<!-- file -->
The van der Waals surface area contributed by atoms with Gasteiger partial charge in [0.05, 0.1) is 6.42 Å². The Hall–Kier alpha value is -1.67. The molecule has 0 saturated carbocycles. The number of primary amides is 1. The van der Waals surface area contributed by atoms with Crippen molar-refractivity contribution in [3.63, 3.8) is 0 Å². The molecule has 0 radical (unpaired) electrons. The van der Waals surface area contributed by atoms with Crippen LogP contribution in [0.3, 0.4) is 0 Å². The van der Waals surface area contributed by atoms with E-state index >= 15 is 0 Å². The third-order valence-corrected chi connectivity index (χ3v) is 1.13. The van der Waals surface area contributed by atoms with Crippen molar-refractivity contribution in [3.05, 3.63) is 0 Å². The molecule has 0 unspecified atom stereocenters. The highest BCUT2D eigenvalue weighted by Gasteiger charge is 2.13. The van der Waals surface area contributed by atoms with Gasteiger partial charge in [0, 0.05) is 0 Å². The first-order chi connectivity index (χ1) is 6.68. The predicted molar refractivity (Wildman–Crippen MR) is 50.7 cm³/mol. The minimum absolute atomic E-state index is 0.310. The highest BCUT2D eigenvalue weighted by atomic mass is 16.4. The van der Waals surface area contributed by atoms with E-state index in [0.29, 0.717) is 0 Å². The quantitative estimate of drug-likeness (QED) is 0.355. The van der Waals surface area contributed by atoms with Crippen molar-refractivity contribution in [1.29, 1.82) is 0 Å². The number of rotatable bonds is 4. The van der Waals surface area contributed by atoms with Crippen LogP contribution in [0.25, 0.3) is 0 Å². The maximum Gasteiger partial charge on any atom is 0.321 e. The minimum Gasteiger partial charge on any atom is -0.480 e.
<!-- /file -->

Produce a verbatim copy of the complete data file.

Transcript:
The van der Waals surface area contributed by atoms with Gasteiger partial charge in [0.05, 0.1) is 6.42 Å². The Hall–Kier alpha value is -1.67. The molecule has 0 saturated carbocycles. The number of primary amides is 1. The van der Waals surface area contributed by atoms with Crippen molar-refractivity contribution in [3.63, 3.8) is 0 Å². The molecule has 0 radical (unpaired) electrons. The van der Waals surface area contributed by atoms with Crippen LogP contribution in [0.3, 0.4) is 0 Å². The van der Waals surface area contributed by atoms with E-state index >= 15 is 0 Å². The third-order valence-corrected chi connectivity index (χ3v) is 1.13. The van der Waals surface area contributed by atoms with Crippen molar-refractivity contribution in [3.05, 3.63) is 0 Å². The molecule has 0 unspecified atom stereocenters. The highest BCUT2D eigenvalue weighted by Gasteiger charge is 2.13. The van der Waals surface area contributed by atoms with Gasteiger partial charge in [0, 0.05) is 0 Å². The first-order chi connectivity index (χ1) is 6.68. The predicted molar refractivity (Wildman–Crippen MR) is 50.7 cm³/mol. The minimum absolute atomic E-state index is 0.310. The highest BCUT2D eigenvalue weighted by atomic mass is 16.4. The van der Waals surface area contributed by atoms with E-state index in [0.29, 0.717) is 0 Å². The quantitative estimate of drug-likeness (QED) is 0.355. The van der Waals surface area contributed by atoms with Crippen molar-refractivity contribution in [1.29, 1.82) is 0 Å². The number of rotatable bonds is 4. The van der Waals surface area contributed by atoms with Crippen LogP contribution in [0.25, 0.3) is 0 Å². The maximum Gasteiger partial charge on any atom is 0.321 e. The minimum Gasteiger partial charge on any atom is -0.480 e.